Prime Minister David Cameron ordered the new head of the planned high-speed rail line from London to northern England to study how costs can be kept down, amid continued political uncertainty over the project.
The opposition Labour Party has suggested it may scrap the 50 billion-pound ($80 billion) line, known as HS2, if it wins the 2015 election and costs continue to rise. The premier said last month the plan needs all-party support and he called today on “everyone across politics to put their own interests aside and put the national interest first.”
The new chairman of HS2 Ltd., David Higgins, “has agreed that the first vital step will be to bring his penetrating eye and expertise to a specific task,” Cameron said in a speech to the Confederation of British Industry’s annual conference in London. That will be to “report on the costs and to maximize the benefits for all parts of the country as quickly as possible.”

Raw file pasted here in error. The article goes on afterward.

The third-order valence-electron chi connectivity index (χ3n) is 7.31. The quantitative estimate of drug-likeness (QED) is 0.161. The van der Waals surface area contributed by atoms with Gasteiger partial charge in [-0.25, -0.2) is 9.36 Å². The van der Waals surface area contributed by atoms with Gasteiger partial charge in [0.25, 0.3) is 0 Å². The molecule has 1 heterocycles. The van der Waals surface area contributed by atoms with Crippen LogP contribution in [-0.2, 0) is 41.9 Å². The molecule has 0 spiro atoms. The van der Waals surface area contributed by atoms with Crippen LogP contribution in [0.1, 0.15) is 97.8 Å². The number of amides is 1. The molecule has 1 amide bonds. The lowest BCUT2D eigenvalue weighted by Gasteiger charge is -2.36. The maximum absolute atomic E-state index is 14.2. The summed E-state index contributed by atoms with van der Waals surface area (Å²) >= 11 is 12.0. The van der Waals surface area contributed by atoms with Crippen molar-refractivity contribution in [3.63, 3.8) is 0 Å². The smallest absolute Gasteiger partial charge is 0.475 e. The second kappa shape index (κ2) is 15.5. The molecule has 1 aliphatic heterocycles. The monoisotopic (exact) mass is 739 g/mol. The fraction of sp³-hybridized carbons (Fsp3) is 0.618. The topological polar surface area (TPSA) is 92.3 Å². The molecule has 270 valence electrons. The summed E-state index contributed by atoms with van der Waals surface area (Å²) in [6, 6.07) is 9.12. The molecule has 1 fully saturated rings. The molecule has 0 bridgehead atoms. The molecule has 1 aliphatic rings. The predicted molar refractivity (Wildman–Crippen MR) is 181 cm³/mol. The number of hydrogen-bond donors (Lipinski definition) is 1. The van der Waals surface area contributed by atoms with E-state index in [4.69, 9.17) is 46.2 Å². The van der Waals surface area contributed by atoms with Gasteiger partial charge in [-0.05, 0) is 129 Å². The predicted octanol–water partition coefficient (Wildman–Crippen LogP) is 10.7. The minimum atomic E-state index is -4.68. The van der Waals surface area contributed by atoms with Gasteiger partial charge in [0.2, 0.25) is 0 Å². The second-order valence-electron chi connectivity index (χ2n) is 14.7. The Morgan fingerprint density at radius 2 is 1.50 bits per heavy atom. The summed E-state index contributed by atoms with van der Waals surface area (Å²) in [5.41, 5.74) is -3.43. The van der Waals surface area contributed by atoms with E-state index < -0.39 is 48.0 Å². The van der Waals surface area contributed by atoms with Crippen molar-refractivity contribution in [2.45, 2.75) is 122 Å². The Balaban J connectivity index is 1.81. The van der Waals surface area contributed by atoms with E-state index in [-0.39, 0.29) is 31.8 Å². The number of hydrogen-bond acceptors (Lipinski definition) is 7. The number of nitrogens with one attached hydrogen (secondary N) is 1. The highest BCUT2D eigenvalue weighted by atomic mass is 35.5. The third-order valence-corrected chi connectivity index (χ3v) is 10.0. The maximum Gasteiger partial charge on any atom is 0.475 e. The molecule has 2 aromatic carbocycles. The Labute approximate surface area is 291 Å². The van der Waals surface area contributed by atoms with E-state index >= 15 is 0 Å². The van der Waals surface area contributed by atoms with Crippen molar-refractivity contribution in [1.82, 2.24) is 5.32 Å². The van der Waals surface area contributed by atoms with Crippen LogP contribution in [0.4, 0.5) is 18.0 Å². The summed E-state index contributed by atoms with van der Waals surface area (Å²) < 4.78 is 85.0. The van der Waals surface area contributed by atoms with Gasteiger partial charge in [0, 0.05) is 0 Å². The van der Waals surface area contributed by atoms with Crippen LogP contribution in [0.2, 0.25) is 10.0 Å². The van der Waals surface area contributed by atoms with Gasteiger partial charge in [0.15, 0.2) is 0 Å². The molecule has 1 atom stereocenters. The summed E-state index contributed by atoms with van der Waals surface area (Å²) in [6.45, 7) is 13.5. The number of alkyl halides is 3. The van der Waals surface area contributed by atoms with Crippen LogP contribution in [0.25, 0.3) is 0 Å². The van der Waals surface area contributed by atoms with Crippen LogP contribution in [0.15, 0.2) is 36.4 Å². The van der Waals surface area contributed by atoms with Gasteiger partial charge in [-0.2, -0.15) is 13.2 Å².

Higgins said after his appointment in September that the line, which will run from London to Birmingham and then on to Manchester and Leeds, can’t be a “political football.” The route is designed to cut journey times and increase capacity on existing lines for freight.
“Those who want to delay or obstruct HS2 show a lack of vision,” Cameron said today. “They are playing politics with Britain’s prosperity.”
Speaking at the CBI conference, Labour’s treasury spokesman, Ed Balls, said the party supports HS2 and the idea of a north-south rail link. “We will take a hard-headed look at the costs and benefits of the scheme to ensure this is the best way to spend 50 billion pounds for the future of our country,” he said.